I've heard various versions of the history of stitch and glue boat construction. Numerous people have cited numerous other people as "inventing" stitch and glue. Numerous others have even made varying claims to have even developed it themselves. I imagine there are several explanations for this ambiguity. Indeed, it is entirely conceivable that multiple people developed the same idea at roughly the same time. After all, Leibniz and Newton both developed calculus independently at roughly the same time in history, so why couldn't multiple boat builders independently develop stitch and glue? More likely, though, one can imagine a continuum of development, where various builders introduced innovations that now form basic elements of what is today recognized as stitch and glue. So, the builder who came up with the idea of pre-cut plywood panels probably lays claim to inventing stitch and glue, as does the person who first introduces wire stitches, as does the fella who slopped on the first epoxy fillets, et cetera.
Regardless of its origin, stitch and glue is almost certainly the most popular construction method in amateur boat building. Although there are several factors that contribute to this, such as not needing any super specialized woodworking skills or tools, I think the biggest factor is the near-instant gratification that comes with stitching the hull together. Generally, stitch and glue boats are built from CNC-cut kits, and stitching the hull together is one of the very first steps in the construction process. Within a few hours of starting construction, the builder starts aligning plywood panels, stitching them together with wire sutures. One to two hours later, the builder steps back, sees the fully developed form of a boat hull and cannot help but exclaim, "it's starting to look like a boat!"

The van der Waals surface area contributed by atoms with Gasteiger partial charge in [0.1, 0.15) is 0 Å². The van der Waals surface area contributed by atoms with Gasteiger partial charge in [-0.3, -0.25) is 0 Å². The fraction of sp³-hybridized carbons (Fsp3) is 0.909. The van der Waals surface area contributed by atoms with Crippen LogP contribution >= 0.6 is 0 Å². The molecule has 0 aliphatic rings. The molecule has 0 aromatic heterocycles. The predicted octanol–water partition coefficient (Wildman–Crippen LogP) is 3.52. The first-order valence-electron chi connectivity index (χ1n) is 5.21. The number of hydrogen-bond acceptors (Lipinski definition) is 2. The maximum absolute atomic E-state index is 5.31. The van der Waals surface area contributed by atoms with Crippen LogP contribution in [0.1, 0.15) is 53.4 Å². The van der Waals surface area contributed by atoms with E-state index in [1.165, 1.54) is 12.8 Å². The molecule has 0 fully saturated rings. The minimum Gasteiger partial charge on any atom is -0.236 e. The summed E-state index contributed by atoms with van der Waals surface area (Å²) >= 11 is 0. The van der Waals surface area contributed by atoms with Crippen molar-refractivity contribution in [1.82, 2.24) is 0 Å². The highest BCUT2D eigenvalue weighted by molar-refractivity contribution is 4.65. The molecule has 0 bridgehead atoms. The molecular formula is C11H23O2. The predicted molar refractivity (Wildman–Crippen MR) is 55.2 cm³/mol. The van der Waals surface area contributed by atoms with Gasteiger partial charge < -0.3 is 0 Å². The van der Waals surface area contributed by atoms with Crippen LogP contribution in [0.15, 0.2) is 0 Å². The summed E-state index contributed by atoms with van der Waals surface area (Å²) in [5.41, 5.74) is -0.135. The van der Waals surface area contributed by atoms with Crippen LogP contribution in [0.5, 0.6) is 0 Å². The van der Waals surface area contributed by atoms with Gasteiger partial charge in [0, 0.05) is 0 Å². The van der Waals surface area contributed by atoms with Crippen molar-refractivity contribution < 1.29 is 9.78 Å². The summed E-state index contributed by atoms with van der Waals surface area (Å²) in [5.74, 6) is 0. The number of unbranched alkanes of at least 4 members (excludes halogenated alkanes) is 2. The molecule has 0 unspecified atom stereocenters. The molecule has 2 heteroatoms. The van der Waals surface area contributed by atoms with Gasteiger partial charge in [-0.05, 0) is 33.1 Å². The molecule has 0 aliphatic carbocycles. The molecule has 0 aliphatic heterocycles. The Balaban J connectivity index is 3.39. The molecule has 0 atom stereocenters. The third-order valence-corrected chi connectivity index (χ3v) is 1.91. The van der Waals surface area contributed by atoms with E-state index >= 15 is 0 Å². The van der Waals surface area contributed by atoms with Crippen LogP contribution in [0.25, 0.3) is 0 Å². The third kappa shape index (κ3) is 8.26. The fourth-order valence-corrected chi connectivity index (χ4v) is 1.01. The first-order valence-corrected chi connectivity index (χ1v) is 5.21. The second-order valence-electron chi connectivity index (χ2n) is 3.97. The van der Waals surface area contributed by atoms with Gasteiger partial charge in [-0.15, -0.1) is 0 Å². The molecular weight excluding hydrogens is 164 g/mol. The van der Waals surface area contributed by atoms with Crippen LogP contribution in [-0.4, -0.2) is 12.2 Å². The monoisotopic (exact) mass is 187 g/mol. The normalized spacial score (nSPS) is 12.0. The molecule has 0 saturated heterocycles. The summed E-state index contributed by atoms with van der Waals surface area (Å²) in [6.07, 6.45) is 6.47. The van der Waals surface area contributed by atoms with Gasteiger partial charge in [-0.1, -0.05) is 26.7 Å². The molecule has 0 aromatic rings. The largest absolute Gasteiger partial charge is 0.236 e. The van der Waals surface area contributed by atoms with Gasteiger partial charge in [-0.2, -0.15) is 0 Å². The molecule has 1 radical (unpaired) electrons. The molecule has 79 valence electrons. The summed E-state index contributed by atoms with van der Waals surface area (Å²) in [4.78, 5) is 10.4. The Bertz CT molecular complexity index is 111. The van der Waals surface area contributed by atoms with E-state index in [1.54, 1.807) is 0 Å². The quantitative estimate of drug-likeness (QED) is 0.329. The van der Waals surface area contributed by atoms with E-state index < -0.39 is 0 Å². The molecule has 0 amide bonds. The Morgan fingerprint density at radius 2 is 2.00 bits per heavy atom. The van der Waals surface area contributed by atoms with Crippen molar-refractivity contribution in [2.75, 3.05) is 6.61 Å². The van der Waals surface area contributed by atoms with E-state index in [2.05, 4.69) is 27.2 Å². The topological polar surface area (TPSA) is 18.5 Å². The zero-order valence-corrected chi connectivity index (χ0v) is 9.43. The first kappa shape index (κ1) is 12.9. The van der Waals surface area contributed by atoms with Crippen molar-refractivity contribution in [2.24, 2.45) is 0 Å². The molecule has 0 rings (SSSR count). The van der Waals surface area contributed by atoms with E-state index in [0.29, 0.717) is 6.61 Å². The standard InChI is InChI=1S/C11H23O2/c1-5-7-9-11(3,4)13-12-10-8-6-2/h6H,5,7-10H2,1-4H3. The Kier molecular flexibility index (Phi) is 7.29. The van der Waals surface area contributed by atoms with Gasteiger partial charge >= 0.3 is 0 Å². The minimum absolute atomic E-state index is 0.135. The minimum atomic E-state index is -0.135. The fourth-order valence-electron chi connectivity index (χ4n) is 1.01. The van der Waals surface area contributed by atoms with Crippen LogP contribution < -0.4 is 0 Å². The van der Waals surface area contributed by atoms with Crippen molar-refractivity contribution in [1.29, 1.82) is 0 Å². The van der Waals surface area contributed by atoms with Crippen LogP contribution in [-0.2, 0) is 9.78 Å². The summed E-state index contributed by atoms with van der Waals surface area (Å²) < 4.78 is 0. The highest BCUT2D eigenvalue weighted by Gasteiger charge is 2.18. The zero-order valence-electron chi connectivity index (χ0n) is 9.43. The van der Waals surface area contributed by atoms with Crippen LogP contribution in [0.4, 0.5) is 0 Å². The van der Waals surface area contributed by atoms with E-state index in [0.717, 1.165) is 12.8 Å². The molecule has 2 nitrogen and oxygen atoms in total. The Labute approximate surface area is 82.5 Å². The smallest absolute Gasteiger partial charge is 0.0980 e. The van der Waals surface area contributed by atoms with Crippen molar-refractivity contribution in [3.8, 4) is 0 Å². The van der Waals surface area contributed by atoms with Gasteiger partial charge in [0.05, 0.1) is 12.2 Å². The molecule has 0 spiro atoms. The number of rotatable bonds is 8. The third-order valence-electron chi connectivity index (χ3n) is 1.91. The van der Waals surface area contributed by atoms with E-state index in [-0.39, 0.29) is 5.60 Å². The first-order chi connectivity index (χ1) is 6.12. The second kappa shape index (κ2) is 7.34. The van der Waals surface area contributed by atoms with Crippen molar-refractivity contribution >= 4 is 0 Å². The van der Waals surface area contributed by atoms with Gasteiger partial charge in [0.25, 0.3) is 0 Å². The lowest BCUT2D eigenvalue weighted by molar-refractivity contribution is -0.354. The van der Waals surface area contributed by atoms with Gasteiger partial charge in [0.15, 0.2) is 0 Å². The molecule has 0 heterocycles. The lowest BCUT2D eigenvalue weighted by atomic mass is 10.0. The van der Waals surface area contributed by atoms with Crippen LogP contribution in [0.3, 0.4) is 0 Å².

After several months of procrastination and working on other projects, I finally went out to the boat shop and allowed myself to indulge in that most sublime joy of stitch and glue building.